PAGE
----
If she was making just a bit less then what her baby needed and I felt that with a few changes she could increase her supply in a short period of time, I would not be discussing hospital grade pumps or galactagogues and certainly not medications to increase her supply.

I reviewed options for supplementing. These included bottlefeeding after each breastfeed or using a Supplementer Nursing System. If you have not heard about Supplementer Nursing System or SNS for short. I will leave a link in the show notes so you can see a picture of the SNS. The SNS is a plastic container that you fill with milk. It has tubes leading from the container that you tape to your breast that lead into the babies mouth. This way your baby can breastfeed, and get a full feeding, stimulate your breast tissue and avoid bottles. She said she was understanding the information and wanted to continue.

My years of experience working with woman during their pregnancy and being a doula at their birth and now as an IBCLC, has taught me that I should never assume that the mom is in an emotional place to hear what I have to say and that I have to keep checking in with her to see if it is okay to keep going.

I spent about 1 1/2 hours with her and still all tar and perhaps continue another time. Stacy responded in what I felt was appropriate and each step of thhis information is quite overwhelming. I understand that. It is something that I had to do though as I wanted her to leave my office with a plan on how she was going to be sure her baby had good feedings from this point on. We went over my suggested plan and Stacy was able to give me some feedback.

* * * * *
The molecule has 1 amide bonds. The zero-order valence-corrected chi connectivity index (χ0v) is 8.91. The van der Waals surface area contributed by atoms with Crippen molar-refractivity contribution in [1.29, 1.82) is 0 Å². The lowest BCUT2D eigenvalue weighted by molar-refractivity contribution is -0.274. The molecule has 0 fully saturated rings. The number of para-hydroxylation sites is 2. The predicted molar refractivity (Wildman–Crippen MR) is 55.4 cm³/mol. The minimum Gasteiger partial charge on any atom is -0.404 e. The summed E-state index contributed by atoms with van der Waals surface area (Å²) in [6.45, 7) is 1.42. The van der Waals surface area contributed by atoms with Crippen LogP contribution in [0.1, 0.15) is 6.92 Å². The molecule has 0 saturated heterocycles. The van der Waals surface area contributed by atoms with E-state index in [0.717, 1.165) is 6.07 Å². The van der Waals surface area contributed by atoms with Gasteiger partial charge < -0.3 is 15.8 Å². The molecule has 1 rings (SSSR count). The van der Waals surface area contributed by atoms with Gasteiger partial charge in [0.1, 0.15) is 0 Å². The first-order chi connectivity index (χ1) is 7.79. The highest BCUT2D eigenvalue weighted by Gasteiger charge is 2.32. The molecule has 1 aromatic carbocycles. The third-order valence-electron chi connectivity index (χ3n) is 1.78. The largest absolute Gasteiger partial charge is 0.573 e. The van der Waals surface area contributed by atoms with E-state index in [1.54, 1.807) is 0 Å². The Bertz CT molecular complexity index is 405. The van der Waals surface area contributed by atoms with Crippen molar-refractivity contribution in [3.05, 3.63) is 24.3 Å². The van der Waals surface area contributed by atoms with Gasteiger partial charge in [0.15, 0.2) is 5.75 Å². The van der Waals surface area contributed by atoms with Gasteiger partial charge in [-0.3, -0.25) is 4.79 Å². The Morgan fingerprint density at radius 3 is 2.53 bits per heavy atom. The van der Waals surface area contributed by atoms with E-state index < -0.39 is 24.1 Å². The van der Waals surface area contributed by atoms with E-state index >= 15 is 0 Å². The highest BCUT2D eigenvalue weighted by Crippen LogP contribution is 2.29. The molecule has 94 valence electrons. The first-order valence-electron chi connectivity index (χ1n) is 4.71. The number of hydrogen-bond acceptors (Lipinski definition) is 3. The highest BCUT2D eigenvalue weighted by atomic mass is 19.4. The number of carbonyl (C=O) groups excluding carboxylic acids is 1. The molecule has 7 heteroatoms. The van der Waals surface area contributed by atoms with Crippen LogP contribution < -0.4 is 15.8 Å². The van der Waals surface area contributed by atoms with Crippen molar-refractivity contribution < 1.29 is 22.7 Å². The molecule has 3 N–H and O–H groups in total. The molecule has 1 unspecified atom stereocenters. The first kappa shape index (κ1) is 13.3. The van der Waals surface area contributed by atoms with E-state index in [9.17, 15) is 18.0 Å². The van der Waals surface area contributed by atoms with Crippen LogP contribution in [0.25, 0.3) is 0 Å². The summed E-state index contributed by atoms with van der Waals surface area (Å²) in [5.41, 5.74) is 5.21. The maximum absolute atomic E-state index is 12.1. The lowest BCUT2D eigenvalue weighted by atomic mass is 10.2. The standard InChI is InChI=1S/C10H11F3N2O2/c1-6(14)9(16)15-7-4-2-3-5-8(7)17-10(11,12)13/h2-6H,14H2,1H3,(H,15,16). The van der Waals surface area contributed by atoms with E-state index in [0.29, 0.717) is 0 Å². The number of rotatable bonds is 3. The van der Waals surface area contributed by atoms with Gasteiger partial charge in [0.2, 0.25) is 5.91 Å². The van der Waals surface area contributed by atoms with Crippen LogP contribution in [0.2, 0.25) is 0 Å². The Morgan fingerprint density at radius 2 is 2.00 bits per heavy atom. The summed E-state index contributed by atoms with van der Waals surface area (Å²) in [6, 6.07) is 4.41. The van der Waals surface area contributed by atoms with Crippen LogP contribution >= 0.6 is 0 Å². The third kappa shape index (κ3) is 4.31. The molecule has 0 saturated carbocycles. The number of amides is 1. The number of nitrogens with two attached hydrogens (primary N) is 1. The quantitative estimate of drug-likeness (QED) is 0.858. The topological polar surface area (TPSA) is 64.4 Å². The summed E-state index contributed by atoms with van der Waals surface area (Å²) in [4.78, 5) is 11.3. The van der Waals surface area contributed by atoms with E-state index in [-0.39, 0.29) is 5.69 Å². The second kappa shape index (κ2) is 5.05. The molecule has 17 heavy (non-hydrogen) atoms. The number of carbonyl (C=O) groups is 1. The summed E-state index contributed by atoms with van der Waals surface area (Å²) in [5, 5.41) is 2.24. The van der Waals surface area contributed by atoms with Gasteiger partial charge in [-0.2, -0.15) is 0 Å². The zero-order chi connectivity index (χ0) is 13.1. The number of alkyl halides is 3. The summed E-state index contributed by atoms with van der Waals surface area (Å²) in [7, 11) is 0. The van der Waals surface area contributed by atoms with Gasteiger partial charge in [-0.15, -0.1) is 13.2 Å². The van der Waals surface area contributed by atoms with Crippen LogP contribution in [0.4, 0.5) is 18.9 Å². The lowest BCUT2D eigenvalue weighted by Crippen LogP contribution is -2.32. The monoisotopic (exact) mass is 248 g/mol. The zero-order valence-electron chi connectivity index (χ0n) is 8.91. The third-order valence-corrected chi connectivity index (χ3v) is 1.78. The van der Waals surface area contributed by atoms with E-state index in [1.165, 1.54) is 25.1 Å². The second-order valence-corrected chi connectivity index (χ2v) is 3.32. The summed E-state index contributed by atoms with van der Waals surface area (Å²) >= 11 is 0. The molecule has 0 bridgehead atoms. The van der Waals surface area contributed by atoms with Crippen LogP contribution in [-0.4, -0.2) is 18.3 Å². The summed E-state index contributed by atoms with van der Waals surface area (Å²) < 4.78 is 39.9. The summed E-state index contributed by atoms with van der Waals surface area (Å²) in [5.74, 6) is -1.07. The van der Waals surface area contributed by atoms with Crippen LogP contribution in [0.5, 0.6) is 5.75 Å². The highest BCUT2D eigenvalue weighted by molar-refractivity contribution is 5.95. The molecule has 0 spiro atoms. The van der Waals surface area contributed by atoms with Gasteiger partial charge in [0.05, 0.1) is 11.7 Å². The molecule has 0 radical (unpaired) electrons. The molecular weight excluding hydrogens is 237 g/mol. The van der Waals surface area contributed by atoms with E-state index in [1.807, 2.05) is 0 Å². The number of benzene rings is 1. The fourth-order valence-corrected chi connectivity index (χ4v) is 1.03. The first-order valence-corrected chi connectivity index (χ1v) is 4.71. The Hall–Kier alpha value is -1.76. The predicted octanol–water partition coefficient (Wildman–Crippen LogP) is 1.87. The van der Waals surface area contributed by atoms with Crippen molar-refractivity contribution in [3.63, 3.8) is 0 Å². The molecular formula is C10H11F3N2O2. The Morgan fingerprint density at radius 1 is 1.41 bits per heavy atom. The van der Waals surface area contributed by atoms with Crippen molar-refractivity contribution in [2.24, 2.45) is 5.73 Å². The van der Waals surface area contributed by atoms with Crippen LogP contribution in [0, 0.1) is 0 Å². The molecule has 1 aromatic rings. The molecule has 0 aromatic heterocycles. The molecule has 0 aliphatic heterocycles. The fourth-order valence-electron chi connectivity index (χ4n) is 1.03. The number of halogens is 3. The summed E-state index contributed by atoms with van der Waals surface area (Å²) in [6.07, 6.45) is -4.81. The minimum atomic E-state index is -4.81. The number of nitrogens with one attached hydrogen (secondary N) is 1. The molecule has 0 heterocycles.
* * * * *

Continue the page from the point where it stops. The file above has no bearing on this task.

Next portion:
Stacy had a medical issue that prevented her from taking the liquid herbs. Once she saw the SNS, she quickly decided that was not something she wanted to use. With all that was discussed, here is the care plan that Stacy was comfortable with.

1. Work with this position and latch that I showed her as it was more comfortable and Alex seemed to be okay with this and not fuss as much at the breast. If he was too frantic to latch on, she could try feeding him about 1 oz first from a bottle to see if he calmed down enough to latch on.

2. Offer him milk in a bottle after each breastfeeding. Using upright and paced feeding that I demonstrated with her. We did discuss donor milk and I gave her references, however, her husband’s body language clearly told me he was not comfortable with this. Since there was so much info to process, I decided to let this idea sit for the time being. Stacy confirmed this with me a few days later.

3. Switch to a hospital grade p ump and pump every 3 hours, both sides, for 15-20 minutes each time.